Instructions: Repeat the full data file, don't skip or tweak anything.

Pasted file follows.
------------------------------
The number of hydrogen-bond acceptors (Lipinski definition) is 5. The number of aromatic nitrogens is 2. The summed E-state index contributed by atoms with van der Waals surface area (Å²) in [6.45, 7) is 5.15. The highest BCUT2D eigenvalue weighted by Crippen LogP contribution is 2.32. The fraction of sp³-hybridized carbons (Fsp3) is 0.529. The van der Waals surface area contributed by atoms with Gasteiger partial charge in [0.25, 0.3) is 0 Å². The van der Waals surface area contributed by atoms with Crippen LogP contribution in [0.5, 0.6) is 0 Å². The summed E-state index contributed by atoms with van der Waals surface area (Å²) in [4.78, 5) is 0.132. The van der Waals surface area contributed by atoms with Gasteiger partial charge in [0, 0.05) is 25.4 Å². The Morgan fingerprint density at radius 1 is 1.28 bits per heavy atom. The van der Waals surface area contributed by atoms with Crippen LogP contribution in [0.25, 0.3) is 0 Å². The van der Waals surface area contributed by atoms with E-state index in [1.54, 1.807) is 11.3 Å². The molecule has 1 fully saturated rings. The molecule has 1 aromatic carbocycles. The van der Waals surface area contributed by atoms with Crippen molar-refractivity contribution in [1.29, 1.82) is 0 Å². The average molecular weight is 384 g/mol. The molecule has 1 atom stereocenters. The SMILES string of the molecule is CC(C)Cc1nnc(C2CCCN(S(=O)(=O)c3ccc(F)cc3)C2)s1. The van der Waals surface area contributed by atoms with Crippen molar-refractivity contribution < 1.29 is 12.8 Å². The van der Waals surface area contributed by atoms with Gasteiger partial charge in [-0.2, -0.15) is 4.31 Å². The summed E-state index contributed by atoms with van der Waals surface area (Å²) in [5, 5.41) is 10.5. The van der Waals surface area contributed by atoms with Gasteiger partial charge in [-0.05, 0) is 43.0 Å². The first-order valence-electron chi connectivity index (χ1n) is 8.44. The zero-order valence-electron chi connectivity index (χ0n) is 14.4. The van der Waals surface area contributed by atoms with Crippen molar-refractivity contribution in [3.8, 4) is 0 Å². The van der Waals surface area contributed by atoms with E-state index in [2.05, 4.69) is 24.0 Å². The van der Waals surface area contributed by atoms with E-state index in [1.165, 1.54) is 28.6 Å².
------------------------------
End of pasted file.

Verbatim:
The number of hydrogen-bond acceptors (Lipinski definition) is 5. The number of aromatic nitrogens is 2. The summed E-state index contributed by atoms with van der Waals surface area (Å²) in [6.45, 7) is 5.15. The highest BCUT2D eigenvalue weighted by Crippen LogP contribution is 2.32. The fraction of sp³-hybridized carbons (Fsp3) is 0.529. The van der Waals surface area contributed by atoms with Gasteiger partial charge in [0.25, 0.3) is 0 Å². The van der Waals surface area contributed by atoms with Crippen LogP contribution in [0.5, 0.6) is 0 Å². The summed E-state index contributed by atoms with van der Waals surface area (Å²) in [4.78, 5) is 0.132. The van der Waals surface area contributed by atoms with Gasteiger partial charge in [0, 0.05) is 25.4 Å². The Morgan fingerprint density at radius 1 is 1.28 bits per heavy atom. The van der Waals surface area contributed by atoms with Crippen LogP contribution in [0.25, 0.3) is 0 Å². The van der Waals surface area contributed by atoms with E-state index in [1.54, 1.807) is 11.3 Å². The molecule has 1 fully saturated rings. The molecule has 1 aromatic carbocycles. The van der Waals surface area contributed by atoms with Crippen molar-refractivity contribution in [1.29, 1.82) is 0 Å². The average molecular weight is 384 g/mol. The molecule has 1 atom stereocenters. The SMILES string of the molecule is CC(C)Cc1nnc(C2CCCN(S(=O)(=O)c3ccc(F)cc3)C2)s1. The van der Waals surface area contributed by atoms with Crippen molar-refractivity contribution < 1.29 is 12.8 Å². The van der Waals surface area contributed by atoms with Gasteiger partial charge in [-0.2, -0.15) is 4.31 Å². The summed E-state index contributed by atoms with van der Waals surface area (Å²) in [5, 5.41) is 10.5. The van der Waals surface area contributed by atoms with Gasteiger partial charge in [-0.05, 0) is 43.0 Å². The first-order valence-electron chi connectivity index (χ1n) is 8.44. The zero-order valence-electron chi connectivity index (χ0n) is 14.4. The van der Waals surface area contributed by atoms with Crippen molar-refractivity contribution in [3.8, 4) is 0 Å². The van der Waals surface area contributed by atoms with E-state index in [2.05, 4.69) is 24.0 Å². The van der Waals surface area contributed by atoms with E-state index in [1.165, 1.54) is 28.6 Å².